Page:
The other important development concerns Texas based Blue Bell Creameries which on Monday, widened a series of voluntary recalls to now include all of its branded ice cream, frozen yogurt, sherbet and frozen snacks branded products distributed among 23 states and various international locations. The recall was prompted after samples of chocolate chip cookie dough ice cream tested positive for the potentially deadly disease, listeria. Thus far, health officials have traced 8 reported illnesses amounting to three deaths which have been linked to contaminated ice cream, but active investigations continue. According to an FDA advisory and a Blue Bell press release, the illness was tracked by health officials to a Blue Bell production line in Texas, and later to another production line in Oklahoma. Consumers are warned not to eat the recall products and throw away or return any purchased product.
Blue Bell itself has taken relatively swift action by actively removing products from retailers and other food service facilities it serves. A statement from Blue Bell’s CEO Paul Kruse apologizes to consumers along with a firm commitment to fix the problem. Blue Bell is implementing a “test and hold” process for all products made at all of its manufacturing facilities, meaning that all products will be tested first and held for release to the market only after the tests show they are safe. Other actions include daily cleaning and sanitizing of equipment, expanded testing and additional employee training.
As is the usual for these types of recalls, the recall news spreads fast and wide with the amplification of the Internet and social media. At this writing, we performed a Google search of the terms “Blue Bell listeria’ which yielded over 2000 web postings thus far. From our tracking of previous high visibility product recalls, there will likely be more short-term impact to the brand before this situation is resolved.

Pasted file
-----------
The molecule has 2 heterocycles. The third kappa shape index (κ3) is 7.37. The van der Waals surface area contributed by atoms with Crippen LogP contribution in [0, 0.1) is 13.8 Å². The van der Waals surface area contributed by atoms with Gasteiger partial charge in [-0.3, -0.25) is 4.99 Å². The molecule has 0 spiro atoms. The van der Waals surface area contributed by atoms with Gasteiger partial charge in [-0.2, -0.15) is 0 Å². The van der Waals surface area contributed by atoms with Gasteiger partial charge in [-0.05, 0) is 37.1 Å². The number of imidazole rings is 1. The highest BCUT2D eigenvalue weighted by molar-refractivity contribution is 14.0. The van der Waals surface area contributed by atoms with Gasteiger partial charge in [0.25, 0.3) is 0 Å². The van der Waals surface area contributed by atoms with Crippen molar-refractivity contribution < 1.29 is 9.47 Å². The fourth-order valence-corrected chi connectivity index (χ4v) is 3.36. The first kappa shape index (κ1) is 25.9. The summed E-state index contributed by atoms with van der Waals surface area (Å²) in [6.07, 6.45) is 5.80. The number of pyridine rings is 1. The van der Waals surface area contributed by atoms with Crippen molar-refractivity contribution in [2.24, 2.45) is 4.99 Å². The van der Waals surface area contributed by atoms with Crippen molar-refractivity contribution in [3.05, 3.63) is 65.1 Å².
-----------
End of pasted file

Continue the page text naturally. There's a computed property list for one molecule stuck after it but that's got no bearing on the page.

Supply Chain Matters applauds Blue Bell for taking such prompt and far reaching actions. Not many consumer packaged goods companies would recall the entire product line.
Recent postings appearing on the Natural Resources Defense Council (NRDC) and Mother Jones note that the industrial processes used to make our jeans and sweatshirts require loads of water, dirty energy, and chemicals, which often get dumped into the rivers and air surrounding factories in developing countries. China of course, is a major global source of fabric production. According to the NRDC, almost 20 percent of the world’s industrial water pollution comes from the textile industry, and China’s textile factories, which produce half of the clothes bought in the United States, emit 3 billion tons of soot a year.
NRDC recently hosted an award ceremony in Shanghai to recognize 33 Chinese textile mills which completed NRDC’s Clean By Design program in 2014. Four prominent apparel retailers and brands, Target, Gap Inc., Levi Strauss and Co., and H&M participated in the program, handing out certificates of achievement and inducting some star mills into a newly created Clean by Design Hall of Fame.
The effort to get to this point is described as starting five years ago under the umbrella of green supply chain initiatives, providing practical tools to reduce production and environment impact while saving money. Today, NRDC’s Ten Best Practices provides what are described as practical improvements, low cost and offering quick payback for producers.